The United States Energy Information Administration has published new numbers this week which show energy-related CO2 emissions for 2018 will increase by 3%, undermining its own fragile attempts to highlight 2017’s drop in CO2 emissions against the likely increase in 2018 emissions that has been evident throughout the year.
The Energy Information Administration (EIA) published its latest Short-Term Energy Outlook on Tuesday in which it outlined the likely carbon dioxide emissions increase expected in 2018 which could effectively serve to unravel the declines seen in recent years. The EIA points to an increase in natural gas usage during 2018 for heating during the colder months and for electric generation to support more cooling during a warmer summer than in 2017 as the two major causes for an increase in emissions in 2018.
This similarly leads the EIA to predict a 1.9% decline in emissions in 2019 as forecasts expect temperatures to return to something more approximating “normal” conditions in the United States next year. “But given the Trump Administration’s relentless drive simultaneously to expand fossil fuel development and use and to roll back Obama-era climate policies,” warned Ken Bossong, Executive Director of the SUN DAY Campaign, “it is probably foolish to accept EIA’s expectation of a decline in CO2 emissions next year.”
According to Ken Bossong with the SUN DAY Campaign, the likelihood of an increase to CO2 emissions in 2018 is not a complete surprise, and the EIA has been hinting at such in its Short-Term Energy Outlooks (STEOs) all year — though it has done a good job of failing to publicize its findings in the face of a President more than willing to tout other figures as proof his country’s emissions are on the decline. “Though not well-publicized, EIA has acknowledged in its monthly STEO reports since the beginning of this year that an increase in CO2 emissions was expected in 2018,” Ken Bossong wrote in an email to reporters. “However, the level of the anticipated increase had been relatively small. For the first six months of 2018, EIA forecast, on average, an increase of only 1.3% in 2018 CO2 emissions. For the four-month period July – October 2018, the average of EIA’s forecasts for the increase in CO2 levels in 2018 rose to 2.1%. Its highest previous forecast for the year – a 2.5% increase – was issued on November 6.”
So, while the EIA does not appear to have been actively lying to the population about the state of the country’s emissions, it has done nothing to disabuse people of the idea that 2017’s CO2 emissions decrease was the new normal, and that more of the same would be seen in 2018. Ken Bossong, Executive Director of the SUN DAY Campaign, spoke to me via email and further elaborated on the EIA’s willingness to present one story while another, more important story was developing under cover of its publicity.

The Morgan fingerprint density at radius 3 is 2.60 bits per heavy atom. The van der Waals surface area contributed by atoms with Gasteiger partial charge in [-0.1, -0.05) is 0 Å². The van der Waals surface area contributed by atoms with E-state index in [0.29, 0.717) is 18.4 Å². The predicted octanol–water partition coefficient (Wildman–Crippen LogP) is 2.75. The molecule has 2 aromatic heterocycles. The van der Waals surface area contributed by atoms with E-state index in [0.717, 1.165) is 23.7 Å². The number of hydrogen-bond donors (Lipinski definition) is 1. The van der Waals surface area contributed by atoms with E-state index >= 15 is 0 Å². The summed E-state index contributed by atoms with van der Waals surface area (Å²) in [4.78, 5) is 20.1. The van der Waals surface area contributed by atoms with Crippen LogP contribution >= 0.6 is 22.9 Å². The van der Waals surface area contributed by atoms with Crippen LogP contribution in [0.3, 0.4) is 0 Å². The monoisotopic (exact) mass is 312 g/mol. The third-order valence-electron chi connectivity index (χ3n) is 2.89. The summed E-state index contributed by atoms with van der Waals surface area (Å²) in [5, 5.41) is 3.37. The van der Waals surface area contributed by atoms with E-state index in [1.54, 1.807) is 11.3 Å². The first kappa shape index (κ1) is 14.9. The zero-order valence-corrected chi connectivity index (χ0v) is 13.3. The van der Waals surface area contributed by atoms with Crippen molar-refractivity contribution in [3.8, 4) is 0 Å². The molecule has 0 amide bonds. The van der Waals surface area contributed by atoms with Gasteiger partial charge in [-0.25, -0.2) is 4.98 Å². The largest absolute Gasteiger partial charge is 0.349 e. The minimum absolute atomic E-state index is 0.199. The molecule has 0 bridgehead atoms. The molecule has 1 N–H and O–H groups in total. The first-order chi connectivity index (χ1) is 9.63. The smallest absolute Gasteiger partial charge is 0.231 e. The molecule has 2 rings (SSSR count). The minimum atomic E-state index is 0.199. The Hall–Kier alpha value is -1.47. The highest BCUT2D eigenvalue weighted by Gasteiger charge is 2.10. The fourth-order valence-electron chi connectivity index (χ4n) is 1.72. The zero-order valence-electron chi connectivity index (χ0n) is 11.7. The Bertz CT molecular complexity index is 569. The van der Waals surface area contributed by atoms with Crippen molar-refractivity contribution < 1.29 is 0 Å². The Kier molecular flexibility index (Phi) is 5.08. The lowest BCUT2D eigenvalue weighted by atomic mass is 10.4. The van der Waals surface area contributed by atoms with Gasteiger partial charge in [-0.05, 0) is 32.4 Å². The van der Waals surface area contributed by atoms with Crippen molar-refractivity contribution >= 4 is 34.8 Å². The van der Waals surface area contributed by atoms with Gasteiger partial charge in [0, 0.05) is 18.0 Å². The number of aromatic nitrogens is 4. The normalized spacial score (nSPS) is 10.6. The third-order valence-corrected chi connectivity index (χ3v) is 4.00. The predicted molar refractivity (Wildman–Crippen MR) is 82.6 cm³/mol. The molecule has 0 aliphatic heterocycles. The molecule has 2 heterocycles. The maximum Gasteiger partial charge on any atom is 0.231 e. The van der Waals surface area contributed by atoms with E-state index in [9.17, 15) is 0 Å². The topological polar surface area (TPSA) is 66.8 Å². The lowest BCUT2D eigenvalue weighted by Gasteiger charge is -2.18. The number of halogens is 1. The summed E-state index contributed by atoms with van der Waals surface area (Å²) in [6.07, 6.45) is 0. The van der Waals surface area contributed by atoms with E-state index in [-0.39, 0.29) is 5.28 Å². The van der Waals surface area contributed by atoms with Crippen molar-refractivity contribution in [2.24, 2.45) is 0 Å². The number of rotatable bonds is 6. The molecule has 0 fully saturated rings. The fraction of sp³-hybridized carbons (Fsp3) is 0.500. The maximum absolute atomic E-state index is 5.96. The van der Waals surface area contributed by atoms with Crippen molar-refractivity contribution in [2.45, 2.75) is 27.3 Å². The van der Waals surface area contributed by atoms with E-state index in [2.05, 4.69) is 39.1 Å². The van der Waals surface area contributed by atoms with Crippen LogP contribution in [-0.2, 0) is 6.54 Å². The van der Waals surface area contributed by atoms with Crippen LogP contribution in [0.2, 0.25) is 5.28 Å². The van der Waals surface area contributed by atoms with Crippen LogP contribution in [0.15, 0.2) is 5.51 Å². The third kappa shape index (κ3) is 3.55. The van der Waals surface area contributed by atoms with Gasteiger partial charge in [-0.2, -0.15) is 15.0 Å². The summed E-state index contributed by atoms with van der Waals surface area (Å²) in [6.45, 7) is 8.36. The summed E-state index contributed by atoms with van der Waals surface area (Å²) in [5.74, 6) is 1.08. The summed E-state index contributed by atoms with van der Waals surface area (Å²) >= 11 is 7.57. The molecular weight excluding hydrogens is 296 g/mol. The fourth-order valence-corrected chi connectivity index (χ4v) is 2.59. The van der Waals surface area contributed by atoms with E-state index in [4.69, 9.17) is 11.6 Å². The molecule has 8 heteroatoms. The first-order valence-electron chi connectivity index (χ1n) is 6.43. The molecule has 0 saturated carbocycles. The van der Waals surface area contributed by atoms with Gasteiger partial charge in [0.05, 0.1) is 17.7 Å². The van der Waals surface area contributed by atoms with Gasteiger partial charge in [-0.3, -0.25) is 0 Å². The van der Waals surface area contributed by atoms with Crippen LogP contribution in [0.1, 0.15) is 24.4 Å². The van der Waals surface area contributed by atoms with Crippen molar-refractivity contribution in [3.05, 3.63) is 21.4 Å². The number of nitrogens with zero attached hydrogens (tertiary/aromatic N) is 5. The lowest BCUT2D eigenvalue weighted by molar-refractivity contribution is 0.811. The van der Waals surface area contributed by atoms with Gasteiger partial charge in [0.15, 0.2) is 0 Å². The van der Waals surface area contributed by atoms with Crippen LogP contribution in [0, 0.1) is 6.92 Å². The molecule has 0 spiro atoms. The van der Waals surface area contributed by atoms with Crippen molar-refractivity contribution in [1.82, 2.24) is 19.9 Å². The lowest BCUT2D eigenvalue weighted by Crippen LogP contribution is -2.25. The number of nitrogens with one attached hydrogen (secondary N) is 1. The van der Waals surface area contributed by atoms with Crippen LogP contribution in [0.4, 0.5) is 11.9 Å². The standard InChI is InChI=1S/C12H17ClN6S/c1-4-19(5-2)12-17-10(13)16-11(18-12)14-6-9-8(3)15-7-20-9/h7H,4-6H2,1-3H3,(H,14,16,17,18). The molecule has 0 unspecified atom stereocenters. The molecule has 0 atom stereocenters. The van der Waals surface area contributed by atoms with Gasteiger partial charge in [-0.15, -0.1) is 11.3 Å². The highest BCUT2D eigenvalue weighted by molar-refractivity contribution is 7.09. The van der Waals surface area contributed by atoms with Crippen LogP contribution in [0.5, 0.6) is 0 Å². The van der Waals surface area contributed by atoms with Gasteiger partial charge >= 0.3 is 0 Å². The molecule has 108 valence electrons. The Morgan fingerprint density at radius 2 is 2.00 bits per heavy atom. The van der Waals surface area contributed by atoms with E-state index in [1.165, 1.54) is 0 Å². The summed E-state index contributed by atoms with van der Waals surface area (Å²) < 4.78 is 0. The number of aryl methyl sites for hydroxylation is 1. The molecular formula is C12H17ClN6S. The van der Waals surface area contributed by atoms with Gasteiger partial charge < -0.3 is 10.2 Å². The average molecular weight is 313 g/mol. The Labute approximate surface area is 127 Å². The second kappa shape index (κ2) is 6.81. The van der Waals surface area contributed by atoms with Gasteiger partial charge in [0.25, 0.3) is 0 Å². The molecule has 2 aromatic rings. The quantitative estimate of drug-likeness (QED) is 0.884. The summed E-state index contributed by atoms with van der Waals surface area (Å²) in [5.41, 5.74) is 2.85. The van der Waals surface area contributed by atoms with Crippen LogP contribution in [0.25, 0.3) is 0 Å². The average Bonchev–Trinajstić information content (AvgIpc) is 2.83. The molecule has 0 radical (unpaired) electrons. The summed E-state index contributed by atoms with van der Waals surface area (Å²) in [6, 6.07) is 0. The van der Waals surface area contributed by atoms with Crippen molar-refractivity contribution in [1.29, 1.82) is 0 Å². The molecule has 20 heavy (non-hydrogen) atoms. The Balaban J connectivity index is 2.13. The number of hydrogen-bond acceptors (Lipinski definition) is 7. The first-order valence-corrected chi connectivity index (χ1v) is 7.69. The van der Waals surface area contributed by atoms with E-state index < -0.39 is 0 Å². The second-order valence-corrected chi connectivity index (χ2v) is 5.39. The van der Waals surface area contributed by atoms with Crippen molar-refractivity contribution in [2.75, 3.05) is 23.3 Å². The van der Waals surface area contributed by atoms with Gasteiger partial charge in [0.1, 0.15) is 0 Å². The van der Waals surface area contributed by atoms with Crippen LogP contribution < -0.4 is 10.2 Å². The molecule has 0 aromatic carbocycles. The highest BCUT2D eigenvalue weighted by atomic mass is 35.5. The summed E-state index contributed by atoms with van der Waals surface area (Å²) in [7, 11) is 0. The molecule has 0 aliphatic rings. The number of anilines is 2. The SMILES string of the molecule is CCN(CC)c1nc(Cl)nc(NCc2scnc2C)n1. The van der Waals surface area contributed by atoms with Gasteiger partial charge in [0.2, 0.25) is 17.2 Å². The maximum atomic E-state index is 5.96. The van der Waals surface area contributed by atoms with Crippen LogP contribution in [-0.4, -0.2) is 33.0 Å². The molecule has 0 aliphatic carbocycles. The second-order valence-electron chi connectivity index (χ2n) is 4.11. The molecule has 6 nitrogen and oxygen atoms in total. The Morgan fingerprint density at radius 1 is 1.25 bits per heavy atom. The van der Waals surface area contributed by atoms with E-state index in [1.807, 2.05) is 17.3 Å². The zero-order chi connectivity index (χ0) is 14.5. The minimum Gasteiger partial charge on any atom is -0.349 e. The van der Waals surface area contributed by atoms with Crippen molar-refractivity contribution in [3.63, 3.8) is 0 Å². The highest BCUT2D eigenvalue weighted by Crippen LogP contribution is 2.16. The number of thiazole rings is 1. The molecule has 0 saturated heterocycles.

“By putting out multiple news releases with old data in September & October 2018 that highlighted a drop in 2017, while not simultaneously reporting the data it also had showing a reversal and significant increase during the first six, seven, eight, etc. months of 2018, was misleading,” Ken Bossong explained. “It was obvious then that the media would not report the change (because they did not know about it) and that Administration officials would hype the drop & take credit for it, but conveniently overlook the reversal that — we believe — was brought about in large part by the change in Trump policies. And that is exactly what happened. And given the short time frame we may have left to dramatically reverse CO2 emissions, we feel it was and is irresponsible to issue news releases that could lull people into a sense that the problem is under control and CO2 emissions are continuing to drop.”
As such, in terms of carbon dioxide emissions in million metric tonnes (MMT), figures have dropped from 5,186 MMT in 2016 to 5,144 MMT in 2017, will increase to 5,299 MMT in 2018, before dropping back to an estimated 5,234 MMT in 2019.
On the flip side, in the same STEO, the EIA revealed it expects US solar generation to rise from 212,000 megawatt-hours per day (MWh/d) in 2017 to 268,000 MWh/d in 2018 — an increase of 27%, before jumping a further 13% in 2019 to 303,000 MWh/d.